My father, Robert E. Foulger (1928-2006), was a software architect before I was. He didn't start out to be a software architect. It just happened a lucky (in the classic opportunity meeting preparation sense) accident of being in the right place at the right time.
His path to software architecture started in work for Pan American Airways where, in the early 1960's, he was responsible for tracking cargo shipments on Pan Am and balancing airplanes for their cargo and passeger loads. As Pan Am started to use computers, airplane balancing and shipment tracking were early and obvious candidates for computerization, and my father quickly got the opportunity to design and build the system he proposed for such computerization. Early on he designed systems for balancing airplanes for cargo loads that evolved into full fledged Cargo tracking systems. His design for an end to end (receipt to release) cargo tracking system subsequently became the standard of the airline industry:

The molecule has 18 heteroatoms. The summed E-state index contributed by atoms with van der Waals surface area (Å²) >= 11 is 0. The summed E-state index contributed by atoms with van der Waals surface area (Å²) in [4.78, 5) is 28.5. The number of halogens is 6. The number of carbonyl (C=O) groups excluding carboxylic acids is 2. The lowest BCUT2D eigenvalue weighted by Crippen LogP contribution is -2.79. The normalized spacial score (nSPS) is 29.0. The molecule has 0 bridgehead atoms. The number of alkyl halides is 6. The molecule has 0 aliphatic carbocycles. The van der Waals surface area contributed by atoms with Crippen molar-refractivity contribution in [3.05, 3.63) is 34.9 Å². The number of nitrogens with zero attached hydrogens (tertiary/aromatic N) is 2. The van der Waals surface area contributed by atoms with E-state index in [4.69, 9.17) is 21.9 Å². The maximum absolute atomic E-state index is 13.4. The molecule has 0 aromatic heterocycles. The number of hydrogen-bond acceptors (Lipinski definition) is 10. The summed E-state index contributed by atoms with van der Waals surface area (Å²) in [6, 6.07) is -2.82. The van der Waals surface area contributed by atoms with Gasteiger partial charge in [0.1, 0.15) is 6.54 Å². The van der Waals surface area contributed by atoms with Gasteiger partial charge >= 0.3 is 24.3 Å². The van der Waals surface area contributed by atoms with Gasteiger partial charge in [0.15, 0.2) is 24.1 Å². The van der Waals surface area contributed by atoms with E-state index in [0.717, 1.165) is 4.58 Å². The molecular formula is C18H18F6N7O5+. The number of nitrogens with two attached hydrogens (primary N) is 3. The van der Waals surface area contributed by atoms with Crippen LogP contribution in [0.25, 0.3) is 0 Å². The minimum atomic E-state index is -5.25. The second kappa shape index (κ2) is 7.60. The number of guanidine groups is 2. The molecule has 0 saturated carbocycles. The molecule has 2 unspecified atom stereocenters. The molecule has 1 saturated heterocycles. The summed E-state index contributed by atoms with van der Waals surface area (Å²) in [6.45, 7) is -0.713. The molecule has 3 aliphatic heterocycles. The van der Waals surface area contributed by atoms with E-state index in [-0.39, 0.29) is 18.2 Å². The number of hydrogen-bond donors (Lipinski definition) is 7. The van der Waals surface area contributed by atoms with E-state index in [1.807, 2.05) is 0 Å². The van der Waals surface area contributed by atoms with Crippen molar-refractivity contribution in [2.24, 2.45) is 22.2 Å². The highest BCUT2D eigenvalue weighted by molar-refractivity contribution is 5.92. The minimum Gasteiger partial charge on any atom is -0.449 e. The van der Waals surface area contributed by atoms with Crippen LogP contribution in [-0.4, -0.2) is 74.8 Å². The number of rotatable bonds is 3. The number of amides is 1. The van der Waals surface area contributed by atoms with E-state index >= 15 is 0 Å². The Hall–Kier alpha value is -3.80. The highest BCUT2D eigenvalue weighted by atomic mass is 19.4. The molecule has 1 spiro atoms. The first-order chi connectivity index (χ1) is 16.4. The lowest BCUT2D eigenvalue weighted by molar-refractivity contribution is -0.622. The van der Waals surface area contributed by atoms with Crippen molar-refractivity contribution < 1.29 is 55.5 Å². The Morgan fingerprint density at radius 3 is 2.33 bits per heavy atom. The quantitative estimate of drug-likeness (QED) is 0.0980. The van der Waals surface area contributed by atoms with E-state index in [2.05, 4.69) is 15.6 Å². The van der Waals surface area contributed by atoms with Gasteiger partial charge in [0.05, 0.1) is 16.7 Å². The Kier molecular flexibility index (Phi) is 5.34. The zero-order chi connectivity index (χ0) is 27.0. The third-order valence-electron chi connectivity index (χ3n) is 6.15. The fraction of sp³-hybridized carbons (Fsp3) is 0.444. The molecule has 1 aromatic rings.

This system, originally developed under the name PANTRAC, was designed at Pan Am, implemented by Al Italia, and was subsequently sold to and deployed at most airlines worldwide. Indeed, my father ultimately deployed the software he had originally designed at Pan Am after they bought a working copy of the system back from Al Italia. In later years his attention turned to customs software, and acting on behalf of Pan Am, he participated in the design of customs software implementations for Great Britain and the U.S. Customs Service. Interestingly enough, software wasn't my fathers only architectural interest. He also designed several churches and had the joy of seeing them built.
In the course of doing this work he traveled to every city that Pan Am flew to, frequently more than once. By today's standard that is more than half of the world's countries. He loved to travel. Its why he went to work for the airline industry to begin with, and from time to time he'd take us along.